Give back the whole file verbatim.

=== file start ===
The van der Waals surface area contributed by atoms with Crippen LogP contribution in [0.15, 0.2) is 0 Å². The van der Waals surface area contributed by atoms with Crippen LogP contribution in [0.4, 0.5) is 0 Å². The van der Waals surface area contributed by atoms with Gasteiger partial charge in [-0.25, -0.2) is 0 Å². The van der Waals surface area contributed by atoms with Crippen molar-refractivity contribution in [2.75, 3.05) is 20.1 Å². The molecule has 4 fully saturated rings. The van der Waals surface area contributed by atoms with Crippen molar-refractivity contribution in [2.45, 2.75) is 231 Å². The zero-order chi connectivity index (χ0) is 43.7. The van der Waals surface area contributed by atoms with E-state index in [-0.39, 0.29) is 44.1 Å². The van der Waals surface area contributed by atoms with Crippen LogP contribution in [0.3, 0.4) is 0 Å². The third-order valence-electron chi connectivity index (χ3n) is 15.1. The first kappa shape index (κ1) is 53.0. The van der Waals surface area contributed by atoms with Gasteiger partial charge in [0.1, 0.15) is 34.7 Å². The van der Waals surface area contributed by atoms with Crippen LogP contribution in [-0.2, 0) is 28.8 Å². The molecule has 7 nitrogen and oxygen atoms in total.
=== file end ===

The van der Waals surface area contributed by atoms with Crippen LogP contribution in [0.15, 0.2) is 0 Å². The van der Waals surface area contributed by atoms with Crippen LogP contribution in [0.4, 0.5) is 0 Å². The van der Waals surface area contributed by atoms with Gasteiger partial charge in [-0.25, -0.2) is 0 Å². The van der Waals surface area contributed by atoms with Crippen molar-refractivity contribution in [2.75, 3.05) is 20.1 Å². The molecule has 4 fully saturated rings. The van der Waals surface area contributed by atoms with Crippen molar-refractivity contribution in [2.45, 2.75) is 231 Å². The zero-order chi connectivity index (χ0) is 43.7. The van der Waals surface area contributed by atoms with E-state index in [-0.39, 0.29) is 44.1 Å². The van der Waals surface area contributed by atoms with Crippen LogP contribution in [0.3, 0.4) is 0 Å². The third-order valence-electron chi connectivity index (χ3n) is 15.1. The first kappa shape index (κ1) is 53.0. The van der Waals surface area contributed by atoms with Gasteiger partial charge in [0.1, 0.15) is 34.7 Å². The van der Waals surface area contributed by atoms with Crippen LogP contribution in [-0.2, 0) is 28.8 Å². The molecule has 7 nitrogen and oxygen atoms in total.